My dad has long his surfboards in a pile under a tarp in the back yard, so I decided to make him a board rack for Christmas. This was a relatively quick project - kinda nice to do a construction project instead of all the fine woodworking I’ve been doing lately. Zero sanding!

I went with a free-standing rack, because I was nervous about attaching it to the fence (I didn’t know if the supports could bear the weight) or the house (didn’t want to deal with possible moisture penetration). This also means the rack can easily be moved if necessary.

Even home cheapo construction lumber is expensive right now, and 2x4s are largely overkill for a lot of the parts I need, so I decided to rip some 2x6s in thirds for much of the material. I used full dimension boards for the main structural elements - 2x4s for the vertical supports, and 2x6s for the base. I played with a few options on paper and settled on this as a good way to make the most of lumber in readily-available dimensions.

Here’s everything ripped and cut to length. Man is construction lumber utter crap compared to the hardwoods and clear pine/fir I’ve been working with. So many knots and missing chunks, even in the best I could find in the pile. That’s probably why you need a 2x4 - to account for the defects in addition to the low density.

wood cut

Each half is a vertical backbone over a base, with small arms for the boards. Expecting them to sag, I angled the arms about 10 degrees upwards. The base is attached with a bunch of screws, well spread out, since I used a 2x6 here. This close to the ends of the boards, the wood had a tendency to want to split, so I pre-drilled holes for each screw. I ran out of screws partway through, so I was only able to do two per arm on one half, and four per arm on the other half (two from the outside, two from the inside). After a few months of use, the two-screw half is decidedly sagging, while the four-screw side is holding up fine. This wood is so soft it really needs the extra fasteners.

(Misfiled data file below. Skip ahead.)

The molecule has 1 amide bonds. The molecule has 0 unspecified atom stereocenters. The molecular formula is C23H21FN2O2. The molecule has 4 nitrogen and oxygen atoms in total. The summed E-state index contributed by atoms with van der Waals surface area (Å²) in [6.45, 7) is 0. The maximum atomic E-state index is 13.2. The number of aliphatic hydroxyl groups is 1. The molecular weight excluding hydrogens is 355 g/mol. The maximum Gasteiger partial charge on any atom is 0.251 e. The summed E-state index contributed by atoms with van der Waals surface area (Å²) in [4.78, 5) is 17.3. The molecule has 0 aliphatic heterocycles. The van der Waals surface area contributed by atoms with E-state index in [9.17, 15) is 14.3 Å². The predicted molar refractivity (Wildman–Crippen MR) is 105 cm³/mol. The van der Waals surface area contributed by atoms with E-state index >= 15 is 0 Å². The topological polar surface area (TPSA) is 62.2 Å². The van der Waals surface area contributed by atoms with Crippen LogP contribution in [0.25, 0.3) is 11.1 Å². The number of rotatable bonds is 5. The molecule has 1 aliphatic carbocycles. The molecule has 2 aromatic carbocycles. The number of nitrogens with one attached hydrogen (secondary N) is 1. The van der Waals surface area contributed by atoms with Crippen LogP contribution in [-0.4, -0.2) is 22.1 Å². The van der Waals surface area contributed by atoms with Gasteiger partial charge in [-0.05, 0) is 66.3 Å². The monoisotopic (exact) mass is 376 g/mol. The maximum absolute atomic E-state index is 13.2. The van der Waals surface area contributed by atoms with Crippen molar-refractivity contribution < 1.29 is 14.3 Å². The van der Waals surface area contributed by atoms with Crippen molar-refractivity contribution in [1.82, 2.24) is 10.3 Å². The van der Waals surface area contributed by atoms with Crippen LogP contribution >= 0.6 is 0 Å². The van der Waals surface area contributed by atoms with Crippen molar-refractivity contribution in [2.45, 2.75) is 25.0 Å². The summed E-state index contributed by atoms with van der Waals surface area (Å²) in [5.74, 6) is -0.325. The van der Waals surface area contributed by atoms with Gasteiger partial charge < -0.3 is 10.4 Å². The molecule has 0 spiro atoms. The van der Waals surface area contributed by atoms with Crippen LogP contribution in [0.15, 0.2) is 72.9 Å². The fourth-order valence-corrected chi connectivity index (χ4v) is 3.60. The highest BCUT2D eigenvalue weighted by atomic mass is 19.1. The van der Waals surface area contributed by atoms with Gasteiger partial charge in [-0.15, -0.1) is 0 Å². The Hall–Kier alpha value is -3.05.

I left a bit extra spacing between the bottom few arms to allow for boards with large skeg fins. The verticals protrude a bit past the top arms to prevent the top board from sliding off the back, and to leave something to attach a tarp to.

both sides

Another approach I considered was to fill the gaps between each arm with 2x4s sistered to the main support. This way the arms would also be sandwiched top and bottom, which would help hold them up. Rigidity isn’t important, just that they don’t pivot below a certain point. I probably would’ve done this, but it seemed like overkill, and I didn’t have easy access to a miter saw to make consistent angled cuts.

I fleshed out the structure with some horizontal members, and a long diagonal piece to keep the frame from going skew, which did a lot to stiffen it up. I also added struts between the feet and verticals to ensure the main body stays upright.

Here’s everything fully assembled.


And here it is with boards in place! At some point I’ll have to go back and add extra screws to reinforce those arms, and maybe slap some paint on the rack to increase its longevity. For now it gets the job done.

with boards